The fairing doesn't carry the payload since it doesn't touch it.  At worst, during horizontal integration, the fairing half carries its own weight.

There was never a good explanation of why they are heavy, except perhaps the desire for them to survive reentry.
This photo posted above by @woods170 is pretty definitive. The fairing is carrying the weight of the payload.

Are the payloads designed to be positioned with a specific CG inside the fairing? The picture shows it perfectly balanced, but the lift points don't look repositionable, so it's not clear how they deal with different payload sizes and masses. Maybe they add ballast to 'even out the scales'?

Offline Jim

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Re: Fairing reuse
« Reply #610 on: 03/15/2017 03:54 PM »

Are the payloads designed to be positioned with a specific CG inside the fairing? The picture shows it perfectly balanced, but the lift points don't look repositionable, so it's not clear how they deal with different payload sizes and masses. Maybe they add ballast to 'even out the scales'?

There are two cranes in use.  One is attached to the aft of the fairing.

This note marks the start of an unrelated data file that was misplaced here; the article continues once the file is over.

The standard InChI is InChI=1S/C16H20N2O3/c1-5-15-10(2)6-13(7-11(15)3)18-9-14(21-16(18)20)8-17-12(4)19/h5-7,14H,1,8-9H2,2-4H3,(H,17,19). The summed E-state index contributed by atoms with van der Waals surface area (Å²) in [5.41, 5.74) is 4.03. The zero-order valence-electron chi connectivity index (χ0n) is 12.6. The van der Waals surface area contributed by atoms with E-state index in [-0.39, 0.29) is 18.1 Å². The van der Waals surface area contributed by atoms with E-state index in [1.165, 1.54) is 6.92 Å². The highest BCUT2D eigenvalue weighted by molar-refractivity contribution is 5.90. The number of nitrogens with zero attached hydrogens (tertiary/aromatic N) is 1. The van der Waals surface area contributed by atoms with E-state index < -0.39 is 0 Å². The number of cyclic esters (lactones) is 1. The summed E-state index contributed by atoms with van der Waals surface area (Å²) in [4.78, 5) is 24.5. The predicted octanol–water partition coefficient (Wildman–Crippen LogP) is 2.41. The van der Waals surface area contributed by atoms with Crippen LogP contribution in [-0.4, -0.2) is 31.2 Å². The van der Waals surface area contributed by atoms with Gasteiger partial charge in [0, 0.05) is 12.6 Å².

Offline RoboGoofers

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Re: Fairing reuse
« Reply #611 on: 03/15/2017 05:00 PM »

Are the payloads designed to be positioned with a specific CG inside the fairing? The picture shows it perfectly balanced, but the lift points don't look repositionable, so it's not clear how they deal with different payload sizes and masses. Maybe they add ballast to 'even out the scales'?

There are two cranes in use.  One is attached to the aft of the fairing.

Ok I see it now. I guess it's those spiderweb-y looking lines, and maybe that blue square.

Regarding mid-air capture; has anything as large as a F9 fairing been caught mid-air before? I'd imagine its shape would make it whip around a lot behind a plane or below a helicopter.
« Last Edit: 03/15/2017 06:20 PM by RoboGoofers »

Offline Alastor

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Re: Fairing reuse
« Reply #612 on: 03/15/2017 09:05 PM »
Some helicopter pilots on the forum have estimated that it would be a delicate operation, but possible.
Their main concern is actually the range of the helicopters.

As for slowing down the fairing, it's a matter of flying in formation with it, grab it and then slowly enough decelerate it. As for the weight itself, there are some pretty heavy lift helicopters around. That shouldn't be a problem in itself.

Offline IanThePineapple

Re: Fairing reuse